Why? It is the main airport serving Europe from most points outside Europe. BA has invested billions of £'s here and it would be financially a catastrophe of T-5 proportions. Or are you trying to change the topic of this discussion?

I assume what he means is that LHR's many problems, especially lack of any growth capability since it's operating virtually at 100% of capacity, means that BA's attraction as an investment is negatively affected. LHR's attraction is the strong origin/destination traffic to/from London, much of it high yield business traffic, not as a connecting hub. FRA/CDG/AMS all have a larger network of destinations served directly than LHR and thus generally make more attractive connecting hubs.

[Edited 2008-04-01 17:01:30]

If that is what he ment to say why did he not say this. I only go on what I read here and not try to second guess someone elses thoughts. My mind reading skills are not obiviously as good as yours.  sarcastic 



Rush for ever; Yankees all the way!!
User currently offlineMutu From United Kingdom, joined Mar 2006, 536 posts, RR: 0
Reply 24, posted (6 years 4 months 4 weeks 1 day 21 hours ago) and read 1867 times:



Quoting Bravo1Six (Reply 14):
Not quite. Buying the airline "as is", by way of the acquisition of the shares, would be the market cap (price per share x number of shares) plus (presumably) a premium. The existing debt is already factored into the share price as nothing happens to the debt as a result of a change in shareholders. If you were buying one share of BA today, would you say the "price" you paid is higher than the market price? I think not.

I have said the debt is factored in because I stressed that if debt goes up then theoretically share price goes down etc etc

The share price rarely reflects the underlying value of a business. Even investment trusts holding $bns of quoted equities will trade at 15% discount to the market vakue of its investments!! That is not my point and buying a single share has no bearing on market/fair/true value. Its just a price derived from an auction process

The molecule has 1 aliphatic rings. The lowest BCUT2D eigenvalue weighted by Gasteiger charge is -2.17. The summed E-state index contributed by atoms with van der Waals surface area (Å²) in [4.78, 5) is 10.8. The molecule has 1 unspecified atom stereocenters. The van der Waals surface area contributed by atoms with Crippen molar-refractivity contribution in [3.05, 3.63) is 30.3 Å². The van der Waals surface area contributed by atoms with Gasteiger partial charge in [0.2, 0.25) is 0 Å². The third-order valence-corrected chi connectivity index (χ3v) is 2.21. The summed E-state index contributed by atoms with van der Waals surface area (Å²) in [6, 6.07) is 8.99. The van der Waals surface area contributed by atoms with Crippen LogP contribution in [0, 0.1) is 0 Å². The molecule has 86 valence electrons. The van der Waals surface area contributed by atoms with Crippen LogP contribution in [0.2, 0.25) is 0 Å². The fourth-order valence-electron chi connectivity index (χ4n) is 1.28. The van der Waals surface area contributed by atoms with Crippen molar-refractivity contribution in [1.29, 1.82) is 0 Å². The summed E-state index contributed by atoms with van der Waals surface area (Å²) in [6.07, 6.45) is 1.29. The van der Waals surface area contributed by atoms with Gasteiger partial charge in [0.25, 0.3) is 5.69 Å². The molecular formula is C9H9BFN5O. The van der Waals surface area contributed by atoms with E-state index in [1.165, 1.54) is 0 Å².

But with respect if buying the whole airline, the buyer would either secure borrowings from his own bankers OR secure support from those who have committted credit lines to BA (the chinese) as there is so often change of control clauses in corporate debt instruments that allow the bank to call in its money in such an event. So standard practice is to get the debt covered either by reconfirmation of existing facilities or refinacing the debt. either way you need to demonstrate to the banks that your plan for the airline will not prejudice the bank or reduce their view of creditworthiness.

if a bid was rumoured the share price would rise substantially. Day to day share prices only reflect liquidity. If no one is buying but some are selling then prices fall, and vice versa. There doesnt need to be any change in the company 'fortunes (recent big spikes in price followed talk of EK sniffing around, then they drop back. Today whether open skies et al are serious risks or not, only a very sophisticated investor would buy in heavy. Also a large proportion of BA shares are held by the general public, staff and retired staff, and these are the guys that run for the hills in times like this hence sell pressure).